Interesting to note that it was the European Court of Justice’s decisions which benefited Brits rather than the actions of the UK Government, and if there was a vote to leave the EU, the ECJ would no longer be looking after our interests.
Being outside the EU would likely impact income tax for expats. Typically it represents about 0.5% of the value of a property. Currently that rate of tax is 19% for residents of the EU.
If the UK were to leave the EU then this rate of tax is likely to increase to 24%, the rate that already applies to non EU residents.
Spain in all likelihood, would move quickly to strike a trade agreement with the UK to settle any nerves and ensure that we Brits continue to visit and invest in Spain.
I don’t expect British love affair with Spain to fizzle out just because of a relatively minor increase in taxation. However it would be important for those negotiating a trade deal with Spain to ensure that the British people are treated the same as Spanish tax residents.
Georgina Shaw, marketing expert, Shaw Marketing Services, Marbella
I personally believe that we should stay in the EU, as all of us expats are enjoying the benefits of free migration, Spain benefits from us as tax payers, plus our different ideas and cultures. As a Londoner I strongly feel that the city has been enriched by all the cultures who have moved there and that the vast majority of immigrants are benefiting the community by doing jobs that most English people don’t want to do, starting businesses and paying taxes.
I don’t think that an exit would impact our business very much as we are a Spanish registered company, predominantly dealing with local companies.
I would imagine it will have a short term impact on the amount of people moving to Spain as the uncertainty will make people think twice. But I think the relationship between the UK and the Costas will stay strong Brexit, or no Brexit.
Tancrede de Pola, mortgage broker, The Finance Bureau, San Pedro
Whatever side of the fence you sit on, you cannot argue that a Brexit – and even the build-up to a referendum – is proving bad for business.
Last year was undeniably the best year since the crisis for economic growth and the restoration of the property market.That was largely due to Brits investing their hearty pound in business and property on the Costa del Sol.
But that trend has already begun to falter. Since the Brexit debate began, I have had clients prefer to put off their purchase because they are worried about Britain pulling out of the EU and the resulting effect on Sterling.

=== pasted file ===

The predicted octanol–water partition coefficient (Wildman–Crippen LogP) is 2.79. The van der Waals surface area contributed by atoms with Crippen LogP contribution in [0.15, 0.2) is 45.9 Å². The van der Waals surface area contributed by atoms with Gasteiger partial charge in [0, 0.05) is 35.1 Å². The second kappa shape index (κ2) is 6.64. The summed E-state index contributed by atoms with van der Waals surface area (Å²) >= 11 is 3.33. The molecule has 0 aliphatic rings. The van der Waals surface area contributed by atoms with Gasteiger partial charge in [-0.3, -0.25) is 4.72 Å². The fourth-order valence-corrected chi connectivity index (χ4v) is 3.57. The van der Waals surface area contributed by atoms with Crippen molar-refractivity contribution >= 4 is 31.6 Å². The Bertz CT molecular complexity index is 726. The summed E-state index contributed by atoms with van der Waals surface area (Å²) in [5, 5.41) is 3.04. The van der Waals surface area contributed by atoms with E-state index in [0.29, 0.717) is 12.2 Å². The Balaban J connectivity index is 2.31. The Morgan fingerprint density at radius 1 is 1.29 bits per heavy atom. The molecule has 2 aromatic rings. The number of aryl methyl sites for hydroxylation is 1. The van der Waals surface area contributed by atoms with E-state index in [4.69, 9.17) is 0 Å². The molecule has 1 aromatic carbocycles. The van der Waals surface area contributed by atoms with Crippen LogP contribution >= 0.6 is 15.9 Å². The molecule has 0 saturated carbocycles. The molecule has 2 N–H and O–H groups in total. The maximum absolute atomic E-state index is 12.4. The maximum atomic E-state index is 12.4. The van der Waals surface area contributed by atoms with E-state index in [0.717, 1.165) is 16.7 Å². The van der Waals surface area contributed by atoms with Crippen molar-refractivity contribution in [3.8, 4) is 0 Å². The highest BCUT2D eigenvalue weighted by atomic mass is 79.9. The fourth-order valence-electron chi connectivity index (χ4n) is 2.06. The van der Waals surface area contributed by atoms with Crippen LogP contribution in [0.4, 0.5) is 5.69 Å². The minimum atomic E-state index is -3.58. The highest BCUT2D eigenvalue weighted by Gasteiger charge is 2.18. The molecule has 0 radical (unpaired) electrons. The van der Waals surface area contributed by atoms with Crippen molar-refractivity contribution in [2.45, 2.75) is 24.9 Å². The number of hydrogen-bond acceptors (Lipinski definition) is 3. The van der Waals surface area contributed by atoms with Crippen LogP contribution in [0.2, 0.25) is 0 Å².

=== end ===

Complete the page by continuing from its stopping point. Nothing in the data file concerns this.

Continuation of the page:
There is no doubt in my mind that the referendum is already taking its toll on expat business in Spain.
Unsurprisingly, scores of ready-to-be expats are postponing their foreign adventures until after the vote. No doubt they will come flooding back and Brits will continue to invest in Spain should the UK vote to stay.
As far as I’m concerned it is much better to stick with what we’ve got than twist and risk upsetting the apple cart.
Ian Le Breton, managing director, Soverign Trust, Gibraltar
This referendum really does matter to all Britons – including those of us based on the Rock.
The financial implications are of great interest to Spain, Gibraltar and the UK.
If we don’t like the incumbent government in Gibraltar or UK, there is an opportunity to change it every four or five years at our parliamentary elections.
But the decision as to whether we remain in the EU is not one that can be reversed in a few years’ time; it will be final.
The only certainty is that the uncertainty will grow over the coming weeks until ‘R-Day’ – Thursday, June 23 – when we go to the polls. And markets hate uncertainty.
I imagine the foreign exchange market will be one to watch and, of course, the euro to sterling exchange rate is always a hot topic on and around Gibraltar.
Similarly we can expect the stock market to wobble as the date approaches and the pollsters issue their predictions.
I may not be allowed to tell you how to vote but, with the decision apparently finely balanced, I can say that every vote will count; our freedom to exercise our democratic rights has never been more important.
Our referendum definitely matters and the government will take note of the result and we will all have to live with the consequences for years to come.
Meanwhile, across the pond…
Jack Gaoini, writer and Olive Press contributor
The nation-wide food fight, otherwise known as the American electoral process, is in full swing these days. The candidates are loud and in full throated volume – strident and vitriolic.
Unfortunately, the issues that affect most Americans, namely income disparity, national debt, healthcare, gun-control, immigration, etc., are shelved in favor of personal attacks and hyperbole. Sadly, any discussion of “Brexit” or Britain’s possible exit from the European Union is minimal. But Britain’s June referendum will indeed matter to Americans and Barack Obama’s upcoming visit to the UK highlights this.
Britain has always been regarded by Americans as more aligned with our foreign policy preferences than other European states. The shared English language, the strong cultural and historical commonalities link the Britain and America in an intrinsic way. Recent history suggests that our two nation’s foreign policies have shared intelligence, nuclear technology and combat (e.g. Iraq and Afghanistan). As a result, Britain has been viewed as a natural ‘transatlantic bridge’ between Europe and America. More consequential however are the strong political and macro-economic legacies which forever bind British political thought to Americans. The theories of John Locke, Adam Smith, David Hume, Sir Frances Bacon, Thomas Malthus, John Maynard Keynes et al., shape much of American intellectual thought. Whether Americans realise it or not, English political, cultural and economic heritage permeates American lives. That legacy affects our system of laws, our economic decisions, our priorities and, in sum, our everyday lives. No matter how the British vote in their June referendum, Americas will most likely view the implications as just one more example of our shared philosophies…just one more brick in the wall of what Winston Churchill famously called “Anglo-American Alliance”. We are cousins after all.